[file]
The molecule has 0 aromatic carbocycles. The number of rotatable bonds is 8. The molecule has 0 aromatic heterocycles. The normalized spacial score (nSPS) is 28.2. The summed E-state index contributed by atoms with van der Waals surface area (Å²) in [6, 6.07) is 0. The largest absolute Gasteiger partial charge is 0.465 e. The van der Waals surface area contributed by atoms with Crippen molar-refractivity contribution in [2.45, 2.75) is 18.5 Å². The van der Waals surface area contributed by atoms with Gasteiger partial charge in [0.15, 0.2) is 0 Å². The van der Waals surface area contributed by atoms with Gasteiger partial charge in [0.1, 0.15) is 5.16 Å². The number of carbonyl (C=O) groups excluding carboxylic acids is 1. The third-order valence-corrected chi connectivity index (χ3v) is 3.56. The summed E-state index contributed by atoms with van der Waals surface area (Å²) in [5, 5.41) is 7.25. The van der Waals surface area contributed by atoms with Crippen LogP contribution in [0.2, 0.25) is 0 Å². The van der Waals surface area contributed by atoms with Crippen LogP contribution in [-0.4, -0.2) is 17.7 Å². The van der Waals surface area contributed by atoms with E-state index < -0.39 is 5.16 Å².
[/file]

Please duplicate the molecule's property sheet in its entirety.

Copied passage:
The molecule has 0 aromatic carbocycles. The number of rotatable bonds is 8. The molecule has 0 aromatic heterocycles. The normalized spacial score (nSPS) is 28.2. The summed E-state index contributed by atoms with van der Waals surface area (Å²) in [6, 6.07) is 0. The largest absolute Gasteiger partial charge is 0.465 e. The van der Waals surface area contributed by atoms with Crippen molar-refractivity contribution in [2.45, 2.75) is 18.5 Å². The van der Waals surface area contributed by atoms with Gasteiger partial charge in [0.15, 0.2) is 0 Å². The van der Waals surface area contributed by atoms with Gasteiger partial charge in [0.1, 0.15) is 5.16 Å². The number of carbonyl (C=O) groups excluding carboxylic acids is 1. The third-order valence-corrected chi connectivity index (χ3v) is 3.56. The summed E-state index contributed by atoms with van der Waals surface area (Å²) in [5, 5.41) is 7.25. The van der Waals surface area contributed by atoms with Crippen LogP contribution in [0.2, 0.25) is 0 Å². The van der Waals surface area contributed by atoms with Crippen LogP contribution in [-0.4, -0.2) is 17.7 Å². The van der Waals surface area contributed by atoms with E-state index < -0.39 is 5.16 Å².